Walgreens, the second-largest healthcare, pharmacy, and retail chain in the United States, has accelerated progress toward its commitment to sell 100% cage-free shell and liquid eggs by 2025 to year-end 2022. This new public commitment accelerates the timeline for cage-free eggs across its 9,102 US retail locations by three years, so hens in the supply chains of its stores will no longer suﬀer in cages.
“We applaud Walgreens for its decision to switch to cage-free eggs much sooner than initially planned. This step will reduce the suﬀering of countless egg-laying hens,” says Vicky Bond, President of The Humane League. “Socially responsible companies like Walgreens will no longer source eggs from hens kept in cruel battery cages, and we hope that companies like Rite Aid will follow the lead of Walgreens and CVS, which also pledged to sell only cage-free eggs by the end of this year.”
This commitment comes after weeks of pressure from The Humane League and consumer outcry for Walgreens to fulﬁll its cage-free commitment. The Humane League focuses on changing how the world’s biggest companies treat animals by setting new standards for corporate animal welfare policies. This work has been instrumental in securing many of the more than 500 cage-free pledges made by North American food companies.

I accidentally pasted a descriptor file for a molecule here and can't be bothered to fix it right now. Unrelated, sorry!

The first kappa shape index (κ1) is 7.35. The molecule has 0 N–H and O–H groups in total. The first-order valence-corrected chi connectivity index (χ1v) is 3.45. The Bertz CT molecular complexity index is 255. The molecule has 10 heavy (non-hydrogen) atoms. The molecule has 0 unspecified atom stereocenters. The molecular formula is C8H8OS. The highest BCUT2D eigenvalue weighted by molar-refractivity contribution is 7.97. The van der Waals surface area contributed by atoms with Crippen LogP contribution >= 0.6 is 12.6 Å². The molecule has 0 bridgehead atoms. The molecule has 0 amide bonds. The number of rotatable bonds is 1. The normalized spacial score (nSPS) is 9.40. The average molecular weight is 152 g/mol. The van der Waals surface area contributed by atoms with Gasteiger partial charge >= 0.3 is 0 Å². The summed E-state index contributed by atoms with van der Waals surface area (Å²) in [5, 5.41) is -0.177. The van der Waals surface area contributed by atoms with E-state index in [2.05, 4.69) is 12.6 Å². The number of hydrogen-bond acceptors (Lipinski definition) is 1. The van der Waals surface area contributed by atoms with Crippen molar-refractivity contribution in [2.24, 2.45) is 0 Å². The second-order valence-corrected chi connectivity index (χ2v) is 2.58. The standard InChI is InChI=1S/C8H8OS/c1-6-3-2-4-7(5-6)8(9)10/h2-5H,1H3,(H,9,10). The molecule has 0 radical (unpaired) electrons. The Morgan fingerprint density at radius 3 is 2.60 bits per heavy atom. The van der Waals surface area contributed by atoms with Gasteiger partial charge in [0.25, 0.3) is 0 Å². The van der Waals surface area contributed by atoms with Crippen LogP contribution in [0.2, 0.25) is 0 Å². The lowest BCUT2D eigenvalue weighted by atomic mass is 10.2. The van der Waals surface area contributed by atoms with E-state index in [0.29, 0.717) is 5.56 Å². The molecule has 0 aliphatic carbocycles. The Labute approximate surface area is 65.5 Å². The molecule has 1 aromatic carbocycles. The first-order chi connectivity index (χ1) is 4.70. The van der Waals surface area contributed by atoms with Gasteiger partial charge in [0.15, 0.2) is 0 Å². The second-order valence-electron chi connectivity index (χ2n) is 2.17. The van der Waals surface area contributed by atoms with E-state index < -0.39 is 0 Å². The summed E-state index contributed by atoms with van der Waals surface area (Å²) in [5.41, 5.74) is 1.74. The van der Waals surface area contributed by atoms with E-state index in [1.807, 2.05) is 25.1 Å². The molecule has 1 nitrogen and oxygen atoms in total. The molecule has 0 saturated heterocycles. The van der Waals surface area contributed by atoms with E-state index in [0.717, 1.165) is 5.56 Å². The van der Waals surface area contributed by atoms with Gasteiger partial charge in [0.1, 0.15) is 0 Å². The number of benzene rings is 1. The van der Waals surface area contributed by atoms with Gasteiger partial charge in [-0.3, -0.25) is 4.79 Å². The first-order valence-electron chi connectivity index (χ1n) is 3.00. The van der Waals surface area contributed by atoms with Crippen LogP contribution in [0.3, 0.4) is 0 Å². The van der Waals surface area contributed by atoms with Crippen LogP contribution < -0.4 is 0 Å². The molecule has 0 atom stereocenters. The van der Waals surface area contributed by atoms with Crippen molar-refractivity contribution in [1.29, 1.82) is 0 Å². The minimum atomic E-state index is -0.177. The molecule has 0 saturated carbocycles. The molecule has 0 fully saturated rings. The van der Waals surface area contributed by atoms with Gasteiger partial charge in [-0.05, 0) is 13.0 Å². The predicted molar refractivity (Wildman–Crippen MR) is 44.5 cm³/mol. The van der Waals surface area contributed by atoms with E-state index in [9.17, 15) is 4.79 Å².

Why go cage-free?
Conﬁned hens live in cramped, ﬁlthy cages with six to ten other birds—each with no more room than the space of an iPad. The cages are so small and crowded that hens cannot engage in their natural or instinctive behaviors. Often, their bodies are caught in the caging, resulting in fractured or broken bones, deformities, and severe feather loss. Some hens, unable to move, end up trampled to death by their cage mates. Eliminating cage systems signiﬁcantly improves the well-being of the hens raised in supply chains. While there is more to be done to make long-term changes to their quality of life, this is a signiﬁcant ﬁrst step for egg-laying hens.
As consumer demand for cage-free eggs continues to grow, companies have been abandoning cages around the world. More than 2,000 cage-free commitments, 100 of which are global policies, to end the use of battery cages have been made by some of the largest companies around the world, including Nestlé, Aldi, InterContinental Hotels, Sodexo, Kraft Heinz, Compass Group, Shake Shack, Famous Brands, Costa Coﬀee, Burger King, Dunkin’, Krispy Kreme, Unilever, and Barilla. Follow along with the cage-free movement on Twitter @GlobalCageFree.